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Citizen Science

Citizen Archaeologists Underwater

By Heather Creech

Dive archaeologists from the Florida Public Archaeology Network (FPAN) record data on historic shipwrecks. Photo courtesy: Florida Public Archaeology Network

Citizen science is not just for nature explorers. Two years ago, a group of history buffs and shipwreck divers announced that they might have found the oldest known wreck in Lake Erie: the 47-ft (14m) schooner Lake Serpent, which disappeared in 1829. They are “citizen archaeologists”—divers passionate about documenting the history that lies beneath the waves. They have spent their free time over 20 years tracing the final journeys of freighters and fishing vessels. To date they’ve identified at least 35 major wrecks, including, most likely, the missing Lake Serpent. 

These divers—the Cleveland Underwater Explorers (CLUE –—are serious about preserving wrecks and their place in history. They work in partnership with The National Museum of the Great Lakes and fundraise to underwrite their survey costs. And they are far from unique. The search for underwater heritage has been engaging divers around the world for decades. Since 1964, the Nautical Archaeology Society (NAS) has bridged sport diving with historical research agencies across the U.K. In Central Canada, Save Ontario Shipwrecks (SOS) follows the NAS guidelines for training volunteer divers in underwater exploration. On the Canadian West Coast, maritime archaeology is so popular that The Underwater Archaeology Society of British Columbia (UASBC) is considered the largest dive club in the province. In the U.S., The Maritime Archaeological and Historical Society (MAHS) offers its own Basic Underwater Archaeology course, training divers to volunteer on formal surveys. In Australia and New Zealand, GIRT Scientific Divers (GIRTSD) not only trains sport divers on basic archaeology methods but helps them to ‘Adopt-a-Wreck’ to preserve the underwater heritage of their own communities.

Focus on training

None of these organizations has management authority for heritage sites. Instead, they train volunteer divers to work with the government agencies that do. The Florida Public Archaeology Network (FPAN) has a two-stage process: first, divers learn to monitor historic shipwrecks and other sites with photographs and a checklist of observations, and submit the data at the end of a sport dive. The second stage provides more training with traditional recording and site plans, so that divers can volunteer on archaeological projects. But government heritage programs haven’t the capacity to document and protect every one of the hundreds of thousands of ships that have foundered since humans first took to the seas. Increasingly, like GIRTSD in Australia, divers are being encouraged to research their own local wrecks and help to preserve the rich history lying off our coastlines.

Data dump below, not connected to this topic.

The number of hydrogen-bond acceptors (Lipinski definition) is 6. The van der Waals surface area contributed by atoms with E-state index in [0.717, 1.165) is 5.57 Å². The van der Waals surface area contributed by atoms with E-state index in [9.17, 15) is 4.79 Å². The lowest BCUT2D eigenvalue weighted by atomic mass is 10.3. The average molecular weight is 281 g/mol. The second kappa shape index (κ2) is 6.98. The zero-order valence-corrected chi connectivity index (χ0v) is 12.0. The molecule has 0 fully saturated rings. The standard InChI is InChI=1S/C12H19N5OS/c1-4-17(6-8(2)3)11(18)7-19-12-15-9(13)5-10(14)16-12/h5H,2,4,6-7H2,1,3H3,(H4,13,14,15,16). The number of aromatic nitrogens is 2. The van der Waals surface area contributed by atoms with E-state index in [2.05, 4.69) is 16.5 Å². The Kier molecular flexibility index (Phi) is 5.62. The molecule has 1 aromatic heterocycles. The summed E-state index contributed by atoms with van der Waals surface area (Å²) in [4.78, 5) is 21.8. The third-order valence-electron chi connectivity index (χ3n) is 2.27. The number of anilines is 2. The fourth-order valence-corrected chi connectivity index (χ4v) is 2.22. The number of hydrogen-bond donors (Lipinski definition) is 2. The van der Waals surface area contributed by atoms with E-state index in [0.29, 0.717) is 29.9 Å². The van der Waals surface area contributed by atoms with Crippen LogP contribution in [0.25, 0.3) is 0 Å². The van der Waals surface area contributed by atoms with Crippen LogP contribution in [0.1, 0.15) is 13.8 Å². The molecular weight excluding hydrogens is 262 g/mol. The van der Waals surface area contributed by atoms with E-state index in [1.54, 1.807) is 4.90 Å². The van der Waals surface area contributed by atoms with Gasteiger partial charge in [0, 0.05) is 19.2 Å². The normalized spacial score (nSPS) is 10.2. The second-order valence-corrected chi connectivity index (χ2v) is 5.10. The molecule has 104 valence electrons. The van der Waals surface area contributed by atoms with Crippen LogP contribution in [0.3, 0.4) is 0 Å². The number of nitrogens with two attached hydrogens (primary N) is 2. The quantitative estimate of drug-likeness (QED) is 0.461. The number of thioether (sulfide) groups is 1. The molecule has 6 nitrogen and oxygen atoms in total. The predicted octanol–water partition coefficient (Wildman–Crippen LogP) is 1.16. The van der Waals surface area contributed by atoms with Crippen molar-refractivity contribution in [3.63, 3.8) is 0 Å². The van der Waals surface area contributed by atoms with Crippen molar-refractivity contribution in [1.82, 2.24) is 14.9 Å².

Getting sport divers involved in citizen archaeology is not without challenges: many divers love the exploration of wrecks but, in the process, disturb the site and remove souvenirs for their own pleasure. From Open Water courses and up, every dive master and instructor should remind those wanting to explore wrecks of the historical context, the importance of leaving sites as intact as possible, and to follow national laws on underwater heritage. 

Need to protect

To become more involved in underwater archaeology, divers need a connection to a larger goal—either to support an agency with a mandate for cultural heritage or to research and protect a local wreck on behalf of their community. The organizations mentioned above (among others) will help divers learn what data to collect, how to collect it and what to do with it. While deeper shipwrecks may require advanced skills, Dr. Scott Ireland from FPAN says that first and foremost is the need to channel a diver’s love of wrecks into enthusiasm for gathering the data to protect them.

And she is passionate about why we need protect this heritage: 

“Many divers first learn to dive because of shipwrecks—the excitement of seeing a historic shipwreck is unparalleled. How did it happen? What were the results? Did anyone perish? What was lost? What remains? But cultural resources will never ‘grow back’. We’ll never have another sunken Spanish galleon. There will never be another wrecked Civil War gunboat. All we have today is all we will ever have and if they are damaged or lost due to development, looting, salvage, dredging, whatever, they are gone forever and we’ve lost not only that cool dive site but also whatever we might have learned about the past…. We need to protect what we have for the future, and for future generations of divers.” 

Heather Creech is a citizen scientist with ReefWatch, dividing her time between Victoria, BC, and Adelaide, South Australia. To contact her:

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